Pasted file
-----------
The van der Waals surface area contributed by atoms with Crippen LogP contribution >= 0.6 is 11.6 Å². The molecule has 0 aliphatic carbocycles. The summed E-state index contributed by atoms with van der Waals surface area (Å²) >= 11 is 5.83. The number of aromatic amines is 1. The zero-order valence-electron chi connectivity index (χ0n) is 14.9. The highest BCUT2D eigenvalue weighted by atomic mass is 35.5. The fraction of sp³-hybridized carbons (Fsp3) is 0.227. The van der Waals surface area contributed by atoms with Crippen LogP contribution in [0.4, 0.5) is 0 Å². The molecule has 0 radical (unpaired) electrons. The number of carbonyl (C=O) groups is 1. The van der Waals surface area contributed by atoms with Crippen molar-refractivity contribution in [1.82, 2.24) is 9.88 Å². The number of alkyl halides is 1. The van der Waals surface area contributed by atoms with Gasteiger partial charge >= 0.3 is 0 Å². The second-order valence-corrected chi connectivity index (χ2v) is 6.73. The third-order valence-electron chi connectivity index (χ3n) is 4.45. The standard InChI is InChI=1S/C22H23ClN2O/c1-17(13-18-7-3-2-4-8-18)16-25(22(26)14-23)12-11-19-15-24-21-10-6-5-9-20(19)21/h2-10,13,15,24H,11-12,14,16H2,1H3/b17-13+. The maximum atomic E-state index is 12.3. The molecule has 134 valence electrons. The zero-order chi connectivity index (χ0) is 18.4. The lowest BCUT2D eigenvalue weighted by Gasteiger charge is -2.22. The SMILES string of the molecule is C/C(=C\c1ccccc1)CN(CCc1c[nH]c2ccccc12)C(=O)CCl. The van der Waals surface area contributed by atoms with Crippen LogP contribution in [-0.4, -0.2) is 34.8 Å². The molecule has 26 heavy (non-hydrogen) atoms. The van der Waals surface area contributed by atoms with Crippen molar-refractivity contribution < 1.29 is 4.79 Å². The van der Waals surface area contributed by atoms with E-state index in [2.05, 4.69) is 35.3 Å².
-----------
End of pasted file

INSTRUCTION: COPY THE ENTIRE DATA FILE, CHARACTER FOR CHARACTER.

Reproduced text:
The van der Waals surface area contributed by atoms with Crippen LogP contribution >= 0.6 is 11.6 Å². The molecule has 0 aliphatic carbocycles. The summed E-state index contributed by atoms with van der Waals surface area (Å²) >= 11 is 5.83. The number of aromatic amines is 1. The zero-order valence-electron chi connectivity index (χ0n) is 14.9. The highest BCUT2D eigenvalue weighted by atomic mass is 35.5. The fraction of sp³-hybridized carbons (Fsp3) is 0.227. The van der Waals surface area contributed by atoms with Crippen LogP contribution in [0.4, 0.5) is 0 Å². The molecule has 0 radical (unpaired) electrons. The number of carbonyl (C=O) groups is 1. The van der Waals surface area contributed by atoms with Crippen molar-refractivity contribution in [1.82, 2.24) is 9.88 Å². The number of alkyl halides is 1. The van der Waals surface area contributed by atoms with Gasteiger partial charge >= 0.3 is 0 Å². The second-order valence-corrected chi connectivity index (χ2v) is 6.73. The third-order valence-electron chi connectivity index (χ3n) is 4.45. The standard InChI is InChI=1S/C22H23ClN2O/c1-17(13-18-7-3-2-4-8-18)16-25(22(26)14-23)12-11-19-15-24-21-10-6-5-9-20(19)21/h2-10,13,15,24H,11-12,14,16H2,1H3/b17-13+. The maximum atomic E-state index is 12.3. The molecule has 134 valence electrons. The zero-order chi connectivity index (χ0) is 18.4. The lowest BCUT2D eigenvalue weighted by Gasteiger charge is -2.22. The SMILES string of the molecule is C/C(=C\c1ccccc1)CN(CCc1c[nH]c2ccccc12)C(=O)CCl. The van der Waals surface area contributed by atoms with Crippen LogP contribution in [-0.4, -0.2) is 34.8 Å². The molecule has 26 heavy (non-hydrogen) atoms. The van der Waals surface area contributed by atoms with Crippen molar-refractivity contribution < 1.29 is 4.79 Å². The van der Waals surface area contributed by atoms with E-state index in [2.05, 4.69) is 35.3 Å².